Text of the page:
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Bill Bryson: The secret life of your home
Ever wondered why forks have four prongs? Or why we choose salt and pepper over other spices? For his new book, Bill Bryson took a trip around his own house to find out why we live the way we do.
via Bill Bryson: The secret life of your home | Life and style | The Guardian.
In one passage, describing the original owner of the house in Norfolk where he and his family now lives, Bryson writes:
“If it was Thomas Marsham’s goal in life to make as little impression as possible upon history, he achieved it gloriously.”
We’re in the presence of a master here, possibly the most informative and yet funniest non-fiction writer of our times. In the wake of that kind of writing, I know when I’m outclassed. So just read the rest of the article, and marvel again at Bryson’s gift for finding such wonder in the seemingly commonplace and mundane. Still on top of his form, after a long run including A Short History of Nearly Everything, the man shows no sign yet of slowing down. It’s enough to make you weep.
CHARTREUSE, the liquor, with its slightly vegetal taste and vivid green-yellow colour, was the preferred tipple of gonzo journalist Hunter S. Thompson and remains a favourite with late-night barflies. But the demon drink has more celestial origins, originating from the Carthusian monks in the Chartreuse mountains of France. The secret recipe is said to date from a 17th-century alchemist and is held by only three monks at any one time…
via Chartreuse, France travel guide | In the spirit of reflection.
Well, I’m not sure how relevant it is that Chartreuse was Hunter Thompson’s ‘preferred tipple’, as I think his preferred ‘tipples’ ranged anywhere from wild turkey to heineken, chivas regal to champagne to margaritas. I don’t think the mad old coot would have turned his nose up at Tequila either – provided of course he’d just hoovered up another fat line of cocaine or speed. (Not that I’m one to knock another man’s hobbies).
Perhaps what the writer from the Sydney Morning Herald’s travel section is trying to say, is that this Chartreuse concoction is fairly combustible hooch. She’s got that right. Yet the words Handle With Care are not printed anywhere on the rather elegant bottle, at least as far as I recall. Chartreuse is a sophisticated drink.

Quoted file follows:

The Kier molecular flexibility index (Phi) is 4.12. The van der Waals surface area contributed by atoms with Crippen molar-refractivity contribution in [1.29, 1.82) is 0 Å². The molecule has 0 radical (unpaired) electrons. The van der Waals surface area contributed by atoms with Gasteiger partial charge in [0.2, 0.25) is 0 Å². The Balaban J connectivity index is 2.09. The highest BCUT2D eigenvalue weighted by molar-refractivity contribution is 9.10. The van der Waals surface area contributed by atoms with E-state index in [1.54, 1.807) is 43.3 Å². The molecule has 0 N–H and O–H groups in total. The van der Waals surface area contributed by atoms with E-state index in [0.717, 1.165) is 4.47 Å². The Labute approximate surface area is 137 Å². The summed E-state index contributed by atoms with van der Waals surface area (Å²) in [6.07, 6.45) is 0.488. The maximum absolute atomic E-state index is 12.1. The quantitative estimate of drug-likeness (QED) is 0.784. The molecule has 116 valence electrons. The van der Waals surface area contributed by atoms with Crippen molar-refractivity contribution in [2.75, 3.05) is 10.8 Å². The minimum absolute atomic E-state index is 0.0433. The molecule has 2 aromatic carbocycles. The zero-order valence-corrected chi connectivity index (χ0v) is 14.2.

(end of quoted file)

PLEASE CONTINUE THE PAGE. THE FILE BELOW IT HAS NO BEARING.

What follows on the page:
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Memo to Eli Roth, the creator of Hostel, these pictures depict some of the scariest scenes to be witnessed in Bratislava, namely, the gargoyles on the town hall. Oh, there’s the occasional menacing skinhead I suppose, and in the summer, plenty of pissed-up Brits doing the bachelor party thing.
Obviously, these gargoyles aren’t particularly scary, but they are beautiful, at least to my way of thinking. The hobo has been to the Slovakian capital more times than he can remember. (Known as Pressburg to the Austrians, and Pozsony to the Hungarians) On this particular visit, we were on our way to a place called Cachtice, which was one of Erzsebet Bathory’s many residences.
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A snow white Bengal tiger has become the first of its kind to exist in the wild today after being born without stripes.
Keepers at the ranch were delighted when Fareeda and her siblings were born on Christmas Day last year, but even more surprised to see Fareeda’s rare lack of markings. Photo: CATERS
The six-month-old cub is so rare it is thought there are fewer than 20 tigers like her alive in the world – all in captivity.
via Tiger born with no stripes – Telegraph.
For a grown man who has spent much of the last three months wrestling with feral cats, or at least a book about them, this delightful story and photo were simply too cute to resist. You’d think I’d have had enough of felines by now…